Reengineering scientific Ontologies
A new wave of proposals suggests reassessing scientific concepts in light of data. In this project, I am thinking about potential challenges in reengineering scientific ontologies and ways to address them. One of such challenges is theory-ladenness of the data. In particular, scientific concepts affect evidence in various ways, including (i) priming scientists to overemphasize within-concept similarities and between-concept differences, (ii) leading scientists to measure conceptually-relevant dimensions more accurately; (iii) serving as units of scientific experimentation, communication, and theory-building; (iv) affecting the phenomena themselves.
Collaborator: Rob Goldstone
Dubova, M. & Goldstone, R. L. Carving joints into nature: reengineering scientific concepts in light of concept-laden evidence (under review)
Computational epistemology: experimentation strategies
In this project, I am trying to
finally make science work rigorously explore the efficiency of different strategies for making scientific progress. I designed a flexible multi-agent model to serve this purpose! In the current version of the model, the agents (scientists) are searching the "ground truth" space and are building the lower-dimensional explanations for their observations (which, then, influence where they search next). I am simulating the model with different strategies that the agents use to sample, record, explain, and share the data and then compare the results of social learning in these cases. In this project, I am looking at the epistemic success of experimental choice strategies proposed by philosophers of science or executed by scientists themselves (e.g. falsification, confirmation, novelty-seeking, crucial experimentation, random experimentation).
Collaborators: Kevin Zollman, Arseny Moskvichev
Dubova, M., Moskvichev, A., & Zollman, K. Against theory-motivated experimentation in science (submitted)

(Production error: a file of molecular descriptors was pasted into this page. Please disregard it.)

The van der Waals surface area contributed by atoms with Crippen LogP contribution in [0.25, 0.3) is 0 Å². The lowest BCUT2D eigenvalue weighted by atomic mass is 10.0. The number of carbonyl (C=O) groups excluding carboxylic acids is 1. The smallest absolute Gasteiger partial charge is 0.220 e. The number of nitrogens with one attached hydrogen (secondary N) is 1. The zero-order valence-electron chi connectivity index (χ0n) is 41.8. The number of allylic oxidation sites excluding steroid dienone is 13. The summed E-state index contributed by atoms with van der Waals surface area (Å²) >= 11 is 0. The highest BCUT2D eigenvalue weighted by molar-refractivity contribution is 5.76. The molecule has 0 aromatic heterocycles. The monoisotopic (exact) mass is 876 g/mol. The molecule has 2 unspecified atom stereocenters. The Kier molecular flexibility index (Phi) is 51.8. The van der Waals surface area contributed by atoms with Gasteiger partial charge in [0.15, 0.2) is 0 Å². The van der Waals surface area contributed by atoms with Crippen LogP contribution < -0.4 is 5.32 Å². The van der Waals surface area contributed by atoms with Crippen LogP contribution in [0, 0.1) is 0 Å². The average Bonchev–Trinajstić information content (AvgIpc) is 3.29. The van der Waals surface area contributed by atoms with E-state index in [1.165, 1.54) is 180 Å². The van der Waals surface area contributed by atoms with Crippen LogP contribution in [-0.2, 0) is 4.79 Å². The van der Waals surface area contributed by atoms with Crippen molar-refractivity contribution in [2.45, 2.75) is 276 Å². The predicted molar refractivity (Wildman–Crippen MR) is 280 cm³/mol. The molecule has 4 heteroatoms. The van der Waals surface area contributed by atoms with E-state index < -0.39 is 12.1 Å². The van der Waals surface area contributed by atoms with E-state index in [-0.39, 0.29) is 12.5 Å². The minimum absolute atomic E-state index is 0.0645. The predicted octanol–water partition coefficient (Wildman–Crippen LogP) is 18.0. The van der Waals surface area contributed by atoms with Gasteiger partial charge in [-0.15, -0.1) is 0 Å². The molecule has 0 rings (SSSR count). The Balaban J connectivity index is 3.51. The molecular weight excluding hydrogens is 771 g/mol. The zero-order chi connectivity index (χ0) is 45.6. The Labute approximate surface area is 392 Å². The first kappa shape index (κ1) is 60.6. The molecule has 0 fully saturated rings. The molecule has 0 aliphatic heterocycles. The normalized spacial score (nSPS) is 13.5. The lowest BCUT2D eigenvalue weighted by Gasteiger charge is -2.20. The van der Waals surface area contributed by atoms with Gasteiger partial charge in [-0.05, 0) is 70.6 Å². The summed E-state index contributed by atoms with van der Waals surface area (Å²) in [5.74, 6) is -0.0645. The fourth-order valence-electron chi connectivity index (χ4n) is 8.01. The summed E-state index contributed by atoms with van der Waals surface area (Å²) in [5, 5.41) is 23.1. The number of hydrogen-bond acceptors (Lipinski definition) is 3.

See the discussion of our preprint at Andrew Gelman's blog
Computational epistemology: simplicity
Simplicity is often viewed as a core cognitive principle. Humans and scientists alike prefer simple explanations. Conventionally, simple representations are associated with a superior generalization ability: they have a capacity to capture the structure in the data and rule out the noise. Representations with more flexibility than required to accommodate the structure of the target phenomenon, on the contrary, risk to catastrophically overfit the observed samples and fail to generalize to new observations. In this project, I computationally probe the effects of simplicity vs. complexity bias in representation learning on agents' generalization ability.
Collaborator: Sabina Sloman
Dubova, M. (2022). Generalizing with overly complex representations. NeurIPS 2022 Workshop on Information-Theoretic Principles in Cognitive Systems.
Poster (presented at the NeurIPS 2022 Workshop on Information-Theoretic Principles in Cognitive Systems)
Augmented intelligence workshop
I am co-organizing an online-workshop on augmented intelligence. The workshop aims to explore the confluence of theoretical, empirical, and technological advances for developing a unified science of intelligent systems that extends beyond the individual person. We hope to coordinate the efforts of computer scientists, psychologists, education researchers, neuroscientists, and biologists to explore how human minds are augmented by other humans (collective intelligence) and by machines they create (human-machine collaboration).
Co-organizers: Rob Goldstone, Mirta Galesic, Gautam Biswas
Image credit: Joe Lee
Dubova, M., Galesic, M., & Goldstone, R. (in press). Cognitive Science of Augmented Intelligence.
Grounded Communicative AI